Wednesday, August 12, 2009

New Maine Law Bans Collection of Personal Information, “Predatory Marketing” to Minors

This posting was written by Thomas A. Long, Editor of CCH Privacy Law in Marketing.

A new Maine statute prohibits the collection of health-related or other personal information for marketing purposes from a minor without parental consent and “predatory marketing” to minors.

Under the “predatory marketing” provisions of the new law, a person may not use any health-related information or personal information regarding a minor for the purpose of marketing a product or service to that minor or promoting any course of action for the minor relating to a product.

Violations of the statute are unfair trade practices under the Maine Unfair Trade Practices Act and are also subject to civil penalties of up to $20,000 per violation.

A person about whom information is unlawfully collected or who is the object of predatory marketing in violation of this statute may bring an action for injunctive relief and actual damages or up to $250 in statutory damages for each violation, whichever is greater. The statute provides for an award of attorneys fees and costs upon the finding of a violation.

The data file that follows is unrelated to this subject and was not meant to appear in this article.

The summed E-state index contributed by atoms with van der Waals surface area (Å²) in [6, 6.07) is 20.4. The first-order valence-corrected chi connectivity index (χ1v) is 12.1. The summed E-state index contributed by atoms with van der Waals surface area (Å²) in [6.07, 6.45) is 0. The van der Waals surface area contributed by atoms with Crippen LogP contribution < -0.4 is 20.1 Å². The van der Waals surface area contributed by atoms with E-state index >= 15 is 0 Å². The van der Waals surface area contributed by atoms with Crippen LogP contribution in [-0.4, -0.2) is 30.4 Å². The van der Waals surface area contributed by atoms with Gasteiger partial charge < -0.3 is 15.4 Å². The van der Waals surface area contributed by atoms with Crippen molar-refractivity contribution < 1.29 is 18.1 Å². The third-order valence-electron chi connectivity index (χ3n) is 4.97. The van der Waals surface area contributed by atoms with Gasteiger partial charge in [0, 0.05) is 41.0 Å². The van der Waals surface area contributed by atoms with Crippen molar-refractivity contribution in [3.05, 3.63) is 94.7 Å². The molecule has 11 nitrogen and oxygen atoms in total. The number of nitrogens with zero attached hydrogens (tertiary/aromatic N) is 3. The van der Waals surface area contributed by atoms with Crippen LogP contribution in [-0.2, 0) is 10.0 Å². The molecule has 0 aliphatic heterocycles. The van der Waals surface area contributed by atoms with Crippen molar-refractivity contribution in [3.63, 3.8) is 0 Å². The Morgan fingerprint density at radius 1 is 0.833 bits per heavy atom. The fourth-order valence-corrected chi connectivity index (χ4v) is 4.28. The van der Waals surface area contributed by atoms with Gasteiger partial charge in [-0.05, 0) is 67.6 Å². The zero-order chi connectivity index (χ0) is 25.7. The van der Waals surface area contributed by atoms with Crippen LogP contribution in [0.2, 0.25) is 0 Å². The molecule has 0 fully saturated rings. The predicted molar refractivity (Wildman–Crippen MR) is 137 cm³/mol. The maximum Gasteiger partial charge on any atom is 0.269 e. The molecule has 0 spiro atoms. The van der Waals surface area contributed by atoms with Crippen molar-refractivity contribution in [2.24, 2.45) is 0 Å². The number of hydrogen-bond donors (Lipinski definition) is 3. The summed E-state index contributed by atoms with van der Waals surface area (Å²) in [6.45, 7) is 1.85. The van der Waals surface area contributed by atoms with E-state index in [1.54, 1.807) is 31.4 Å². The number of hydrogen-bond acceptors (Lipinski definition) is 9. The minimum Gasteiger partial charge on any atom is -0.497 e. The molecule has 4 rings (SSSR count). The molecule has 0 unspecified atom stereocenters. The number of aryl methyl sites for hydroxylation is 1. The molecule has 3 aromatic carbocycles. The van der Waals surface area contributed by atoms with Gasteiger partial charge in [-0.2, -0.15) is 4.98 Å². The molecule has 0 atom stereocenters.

“An Act to Prevent Predatory Marketing Practices Against Minors” (Public Law 230) was signed by the Governor on June 2, 2009, and will take effect on September 12, 2009.

Text of the law appears here on the Maine State Legislature’s website. It will be reported at CCH Privacy Law in Marketing ¶31,902.

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